For all the Chinese users of gaiwan that I've seen, maybe a very small percentage have picked it up by the saucer. Could be a regional usage, not sure. Haven't seen anyone arrested for this, yet.

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Aug 8th, '13, 11:23
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Re: gaiwan vs. gaibei??

by Joel Byron » Aug 8th, '13, 11:23

Here is a more gaiwan-esque one on ebay:

http://tinyurl.com/mzql9x8

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Aug 8th, '13, 12:47
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Re: gaiwan vs. gaibei??

by Tead Off » Aug 8th, '13, 12:47

Joel Byron wrote:Here is a more gaiwan-esque one on ebay:

http://tinyurl.com/mzql9x8

I've also seen this type with handles. All the elegance of the gaiwan is gone for me in this design.

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Aug 8th, '13, 13:08
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Re: gaiwan vs. gaibei??

by Evan Draper » Aug 8th, '13, 13:08

Tead Off wrote:When I google gaibei, they show a porcelain cup with an attached lid that has another lid which slides open to reveal a multi-holed filter. They show someone drinking from it directly and also pouring the contents into a cup. It is clearly not the same as a gaiwan.

And when I google gaibei, I get that crazy slidy thing you're talking about, the lidded infuser mugs, and traditional gaiwans. Even less slidys turn up when I google 盖杯 instead. Obvs gaiwan and gaibei WERE the same thing, before people started to invent many different kinds of "lidded cups," at which point "gaibei" covers a larger, murkier territory.

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Aug 8th, '13, 13:36
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Re: gaiwan vs. gaibei??

by bambooforest » Aug 8th, '13, 13:36

'gaibei' refers to a gaiwan with a spout and sometimes a handle in the back like a teapot. It ultimately doesn't matter what the original Chinese means because we are using the word in the context of the English language.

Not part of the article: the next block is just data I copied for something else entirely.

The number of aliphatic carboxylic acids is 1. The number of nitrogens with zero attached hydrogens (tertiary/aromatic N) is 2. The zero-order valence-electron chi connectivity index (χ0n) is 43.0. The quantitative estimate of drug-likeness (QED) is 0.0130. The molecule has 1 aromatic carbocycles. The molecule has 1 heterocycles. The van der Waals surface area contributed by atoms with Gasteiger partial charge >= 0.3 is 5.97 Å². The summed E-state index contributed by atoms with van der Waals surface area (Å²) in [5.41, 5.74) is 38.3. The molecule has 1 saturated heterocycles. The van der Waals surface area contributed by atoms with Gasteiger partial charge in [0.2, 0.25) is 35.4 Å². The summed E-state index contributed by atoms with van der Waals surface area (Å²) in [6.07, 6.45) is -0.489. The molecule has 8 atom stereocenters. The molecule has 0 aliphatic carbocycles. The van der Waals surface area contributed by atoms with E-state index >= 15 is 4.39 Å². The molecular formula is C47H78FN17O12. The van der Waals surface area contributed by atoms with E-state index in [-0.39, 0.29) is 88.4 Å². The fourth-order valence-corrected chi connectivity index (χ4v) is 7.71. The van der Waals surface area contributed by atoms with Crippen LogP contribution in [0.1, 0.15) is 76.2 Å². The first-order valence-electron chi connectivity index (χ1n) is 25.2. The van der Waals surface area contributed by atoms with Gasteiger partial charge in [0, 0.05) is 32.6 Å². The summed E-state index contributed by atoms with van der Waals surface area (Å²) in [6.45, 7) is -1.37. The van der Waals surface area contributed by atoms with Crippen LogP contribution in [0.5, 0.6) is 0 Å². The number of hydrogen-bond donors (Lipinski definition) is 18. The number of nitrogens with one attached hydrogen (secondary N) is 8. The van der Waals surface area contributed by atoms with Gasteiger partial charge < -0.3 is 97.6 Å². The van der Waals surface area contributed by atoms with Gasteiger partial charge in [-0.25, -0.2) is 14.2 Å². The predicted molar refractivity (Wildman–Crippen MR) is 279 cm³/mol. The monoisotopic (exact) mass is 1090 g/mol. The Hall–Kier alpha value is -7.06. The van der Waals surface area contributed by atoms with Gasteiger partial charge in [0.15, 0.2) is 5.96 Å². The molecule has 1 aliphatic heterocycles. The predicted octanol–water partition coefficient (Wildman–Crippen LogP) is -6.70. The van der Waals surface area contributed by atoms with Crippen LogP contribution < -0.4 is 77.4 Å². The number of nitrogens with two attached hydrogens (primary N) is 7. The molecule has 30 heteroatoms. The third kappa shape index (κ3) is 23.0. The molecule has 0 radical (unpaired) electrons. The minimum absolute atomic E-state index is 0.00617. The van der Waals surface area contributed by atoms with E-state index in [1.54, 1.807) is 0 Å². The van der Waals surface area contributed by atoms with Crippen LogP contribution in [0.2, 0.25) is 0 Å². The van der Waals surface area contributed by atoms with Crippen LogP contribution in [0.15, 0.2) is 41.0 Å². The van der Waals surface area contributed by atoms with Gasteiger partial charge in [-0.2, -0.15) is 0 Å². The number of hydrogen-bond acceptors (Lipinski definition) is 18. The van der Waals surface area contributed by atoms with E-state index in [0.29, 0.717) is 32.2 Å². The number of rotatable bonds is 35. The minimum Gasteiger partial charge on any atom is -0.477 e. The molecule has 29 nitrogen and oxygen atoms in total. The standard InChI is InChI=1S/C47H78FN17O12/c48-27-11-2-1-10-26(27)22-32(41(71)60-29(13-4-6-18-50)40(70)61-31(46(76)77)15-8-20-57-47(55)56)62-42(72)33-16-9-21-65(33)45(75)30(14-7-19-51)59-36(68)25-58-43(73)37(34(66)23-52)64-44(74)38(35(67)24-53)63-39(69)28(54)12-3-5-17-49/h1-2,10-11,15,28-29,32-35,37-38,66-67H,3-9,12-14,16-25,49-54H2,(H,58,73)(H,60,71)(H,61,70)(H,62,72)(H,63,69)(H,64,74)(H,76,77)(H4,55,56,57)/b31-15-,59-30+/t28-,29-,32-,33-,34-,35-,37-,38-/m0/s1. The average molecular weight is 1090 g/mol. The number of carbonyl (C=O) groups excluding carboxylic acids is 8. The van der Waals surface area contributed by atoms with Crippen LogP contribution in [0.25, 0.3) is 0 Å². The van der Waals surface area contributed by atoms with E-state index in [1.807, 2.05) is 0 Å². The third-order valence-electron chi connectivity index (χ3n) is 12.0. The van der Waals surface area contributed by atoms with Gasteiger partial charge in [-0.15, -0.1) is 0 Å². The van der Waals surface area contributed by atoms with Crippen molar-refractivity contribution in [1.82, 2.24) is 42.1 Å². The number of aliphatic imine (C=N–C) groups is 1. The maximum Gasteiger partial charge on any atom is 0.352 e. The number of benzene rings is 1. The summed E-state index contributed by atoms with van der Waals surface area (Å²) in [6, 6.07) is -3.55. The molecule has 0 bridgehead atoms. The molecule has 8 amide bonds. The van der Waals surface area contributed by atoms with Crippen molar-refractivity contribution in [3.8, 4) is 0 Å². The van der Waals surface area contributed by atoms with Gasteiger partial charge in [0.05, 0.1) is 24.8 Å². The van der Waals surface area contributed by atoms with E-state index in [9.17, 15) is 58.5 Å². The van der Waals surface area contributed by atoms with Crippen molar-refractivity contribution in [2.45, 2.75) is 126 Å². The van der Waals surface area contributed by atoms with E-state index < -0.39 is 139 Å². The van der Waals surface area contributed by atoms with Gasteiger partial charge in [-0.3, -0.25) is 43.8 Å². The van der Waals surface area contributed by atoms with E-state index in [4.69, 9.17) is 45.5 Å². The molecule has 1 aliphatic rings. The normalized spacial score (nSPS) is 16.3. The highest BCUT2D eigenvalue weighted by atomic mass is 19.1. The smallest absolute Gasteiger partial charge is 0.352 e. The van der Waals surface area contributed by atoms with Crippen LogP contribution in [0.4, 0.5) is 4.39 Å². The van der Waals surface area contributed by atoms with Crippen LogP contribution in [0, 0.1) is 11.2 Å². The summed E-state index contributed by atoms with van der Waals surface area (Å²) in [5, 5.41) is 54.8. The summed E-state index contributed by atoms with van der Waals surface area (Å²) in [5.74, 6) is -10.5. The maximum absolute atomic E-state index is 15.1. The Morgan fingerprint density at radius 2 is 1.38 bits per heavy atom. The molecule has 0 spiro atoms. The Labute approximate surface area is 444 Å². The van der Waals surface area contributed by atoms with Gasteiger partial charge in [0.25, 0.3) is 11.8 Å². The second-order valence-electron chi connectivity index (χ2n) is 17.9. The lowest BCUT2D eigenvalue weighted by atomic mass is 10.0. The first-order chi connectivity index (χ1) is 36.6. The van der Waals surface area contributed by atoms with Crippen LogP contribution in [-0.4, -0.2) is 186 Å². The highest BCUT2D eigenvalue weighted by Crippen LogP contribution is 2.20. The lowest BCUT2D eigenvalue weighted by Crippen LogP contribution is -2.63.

Regarding the elegance of the design being compromised.... my perspective is these will not break nearly as often. Your hands won't be as susceptible to burning and accidents. And it's just easier to use.

I still love gaiwans and will use gaiwans, but there is certainly something to be said for the ease of use of a gaibei.

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Aug 11th, '13, 09:51
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Re: gaiwan vs. gaibei??

by Teaism » Aug 11th, '13, 09:51

hmmm...let me share some information on this topic.

In the Song Dynasty, the tea drinkers in Central and Northern China drank tea from bowl. The culture also spread to Japan which evolved into matcha style of tea drinking. The bowl they used was called temmoku bowl.

In Chinese language, 'wan' is bowl. Subsequently the lid was added to cover the top and base of the bowl. In Chinese language, 'gai' is lid. So, in direct translation Gaiwan is lidded bowl. The Gaiwan was use mostly to drink tea and then it was later used to brew tea. You can see in some Chinese movies where tea was served in Gaiwan. Brewing tea with Gaiwan then evolved and become common in Central and Northern China.

Later in around Ming Dynasty, the use of Gaiwan spread to the South. In the South, chaozhou gungfu style was very popular. Small teapots and small teacups were use in the Southern style. The Gaiwan, although very efficient was too big for the Southern style of brewing, the size was then moderated to smaller size to suit the Southern style. The bowl has evolved into smaller size to cup size which mean 'bei' in Mandarin. Gaibei is actually lidded cup, which is smaller than Gaiwan, although their design is exactly the same.

In modern era, both have evolved in many variations, eg. with side handle, spout etc., but generally when we refer to Gaiwan and Gaibei, they are still the same traditional design in different sizes.

It is also interesting to note that when Zisha teapot influence went North, the size got bigger. So, many of the old bigger Zisha pots are tailored for the Northern tea drinkers.